Rangers Searching For January Cash
Crisis-hit Rangers admit they will need to borrow yet more cash before the month is out.
The troubled Ibrox outfit admitted in their accounts last month that they are £8 million from safety and have until April 1 to find the cash.
But now the Light Blues' board say they will have to find new income before the end of January if they are to survive.
Just six days into 2015, the club has already been forced to sell off highly-rated youngster Lewis Macleod to Brentford for just £850,000 and take a £500,000 loan out from football board chairman Sandy Easdale.
Despite the possibility of a second administration disaster in three years, an #18million takeover bid from US financier Robert Sarver was turned down after the board claimed his offer was not big enough.
However, the board have urged the owner of NBA side Phoenix Suns to help them out with more loans.
In a statement issued to the Stock Exchange on Tuesday morning, the directors said: "The Company is managing its cash resources carefully and will require further funding before the end of January. The Directors are in discussions with Rangers' significant stakeholders with a view to arranging finance for the Club.
"This is likely to comprise loans in the short term and possibly equity in the medium term. The board has invited Mr Sarver to consider participating in a similar discussion alongside other supportive shareholders.''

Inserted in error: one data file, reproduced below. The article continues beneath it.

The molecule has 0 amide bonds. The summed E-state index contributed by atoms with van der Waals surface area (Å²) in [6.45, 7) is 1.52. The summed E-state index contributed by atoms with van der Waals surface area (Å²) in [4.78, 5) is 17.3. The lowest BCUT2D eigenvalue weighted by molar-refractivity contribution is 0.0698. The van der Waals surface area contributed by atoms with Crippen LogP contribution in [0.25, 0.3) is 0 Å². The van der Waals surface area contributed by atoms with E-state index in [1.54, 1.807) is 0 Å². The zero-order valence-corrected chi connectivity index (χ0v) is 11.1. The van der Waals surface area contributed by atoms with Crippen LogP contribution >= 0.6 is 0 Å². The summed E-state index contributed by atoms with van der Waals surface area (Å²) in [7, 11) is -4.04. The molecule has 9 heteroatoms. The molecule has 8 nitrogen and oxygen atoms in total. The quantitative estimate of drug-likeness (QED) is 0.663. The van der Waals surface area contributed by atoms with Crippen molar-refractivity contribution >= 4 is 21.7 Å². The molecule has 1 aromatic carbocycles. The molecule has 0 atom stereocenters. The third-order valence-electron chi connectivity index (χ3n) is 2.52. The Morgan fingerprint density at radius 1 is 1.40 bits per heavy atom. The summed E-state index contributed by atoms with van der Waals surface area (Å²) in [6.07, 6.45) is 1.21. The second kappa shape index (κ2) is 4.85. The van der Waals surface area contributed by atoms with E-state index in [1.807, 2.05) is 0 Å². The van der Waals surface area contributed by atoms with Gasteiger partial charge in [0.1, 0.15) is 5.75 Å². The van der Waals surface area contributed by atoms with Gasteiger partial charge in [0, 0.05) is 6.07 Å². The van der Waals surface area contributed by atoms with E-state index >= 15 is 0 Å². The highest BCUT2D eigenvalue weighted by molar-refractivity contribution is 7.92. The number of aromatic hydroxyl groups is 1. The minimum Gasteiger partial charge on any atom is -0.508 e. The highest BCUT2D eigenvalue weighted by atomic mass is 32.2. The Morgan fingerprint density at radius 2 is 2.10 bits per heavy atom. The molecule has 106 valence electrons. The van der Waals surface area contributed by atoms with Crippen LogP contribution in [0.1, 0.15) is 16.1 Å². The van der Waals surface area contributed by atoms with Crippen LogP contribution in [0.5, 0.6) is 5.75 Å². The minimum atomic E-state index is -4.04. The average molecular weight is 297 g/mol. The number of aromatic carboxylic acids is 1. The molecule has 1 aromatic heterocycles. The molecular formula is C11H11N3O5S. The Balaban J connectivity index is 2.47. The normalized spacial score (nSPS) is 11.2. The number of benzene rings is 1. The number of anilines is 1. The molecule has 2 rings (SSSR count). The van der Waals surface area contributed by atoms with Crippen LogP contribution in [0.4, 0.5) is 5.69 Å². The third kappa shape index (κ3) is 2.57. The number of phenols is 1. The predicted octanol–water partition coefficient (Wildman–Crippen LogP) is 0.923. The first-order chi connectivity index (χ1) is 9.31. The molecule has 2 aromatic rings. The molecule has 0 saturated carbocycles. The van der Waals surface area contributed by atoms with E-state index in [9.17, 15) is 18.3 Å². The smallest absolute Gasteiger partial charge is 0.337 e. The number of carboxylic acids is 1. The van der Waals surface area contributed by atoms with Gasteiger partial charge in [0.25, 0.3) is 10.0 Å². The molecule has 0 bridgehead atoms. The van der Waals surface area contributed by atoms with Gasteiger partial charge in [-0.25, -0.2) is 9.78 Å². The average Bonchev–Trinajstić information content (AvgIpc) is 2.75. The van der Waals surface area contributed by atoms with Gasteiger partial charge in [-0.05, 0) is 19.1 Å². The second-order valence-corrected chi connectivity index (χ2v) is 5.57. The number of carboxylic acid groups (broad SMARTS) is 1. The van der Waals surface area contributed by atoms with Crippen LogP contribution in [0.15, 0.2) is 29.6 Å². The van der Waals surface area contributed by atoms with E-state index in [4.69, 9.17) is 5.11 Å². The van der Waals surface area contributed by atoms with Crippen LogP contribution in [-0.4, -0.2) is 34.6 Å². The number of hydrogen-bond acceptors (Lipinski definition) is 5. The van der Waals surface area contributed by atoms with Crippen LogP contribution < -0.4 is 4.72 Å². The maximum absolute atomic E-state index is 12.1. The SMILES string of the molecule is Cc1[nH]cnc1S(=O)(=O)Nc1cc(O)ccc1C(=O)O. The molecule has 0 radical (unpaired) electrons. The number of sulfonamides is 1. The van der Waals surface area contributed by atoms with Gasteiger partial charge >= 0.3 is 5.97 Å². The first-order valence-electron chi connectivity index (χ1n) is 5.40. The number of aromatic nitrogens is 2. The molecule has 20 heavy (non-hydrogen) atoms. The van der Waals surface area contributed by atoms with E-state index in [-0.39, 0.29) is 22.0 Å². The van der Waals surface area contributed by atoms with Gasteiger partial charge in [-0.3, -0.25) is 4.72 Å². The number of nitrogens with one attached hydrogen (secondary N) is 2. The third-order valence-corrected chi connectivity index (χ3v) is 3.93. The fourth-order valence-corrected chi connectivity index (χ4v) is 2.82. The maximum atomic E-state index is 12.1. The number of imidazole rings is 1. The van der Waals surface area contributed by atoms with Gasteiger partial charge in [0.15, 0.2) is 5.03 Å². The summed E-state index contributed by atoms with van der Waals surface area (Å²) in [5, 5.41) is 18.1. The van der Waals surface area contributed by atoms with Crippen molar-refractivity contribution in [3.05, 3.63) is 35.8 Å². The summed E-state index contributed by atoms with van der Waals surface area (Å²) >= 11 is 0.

Rangers rejected Sarver's bid despite the American claiming he has the "resources and ability to get this club back to its elite level''.
The recent purchases of almost 34 per cent of the club by former oldco director Dave King and the Three Bears group - wealthy fans Douglas Park, George Letham and George Taylor - effectively scuppered his takeover attempt.
The board voted down its own resolution nine at last month's AGM to allow shares to be handed to new investors without first being offered to existing shareholders.
That meant Sarver's bid would require the support of 75 per cent of the club's stakeholders.
But he insisted he would have been a force for good at Ibrox.
In a separate Stock Exchange notice, the CEO of New York Stock Exchange-listed Western Alliance Bancorporation outlined his hopes for Rangers, saying: "I'd be the first to admit that I'm not a lifelong Rangers supporter, but anyone who knows me is aware that I'm a genuine sports fanatic and owning two major basketball franchises for the past decade has been an enormous privilege.
"I've spent the vast majority of my career in public companies and I'm used to working in very highly regulated environments. I understand the crucial importance of business integrity and transparency.
"Rangers fans have every right to be wary about someone showing an interest in the club they love, especially given some of the events of recent years.
"First and foremost I believe what the club needs today is a very quick, major injection of capital to stabilise things and I can give the Rangers supporters a categorical assurance that I have the resources and ability to get this club back to its elite level.
"I've had detailed research carried out on Rangers and I'm convinced that we could take it back to the top of the Scottish game on a stable and sustainable basis.''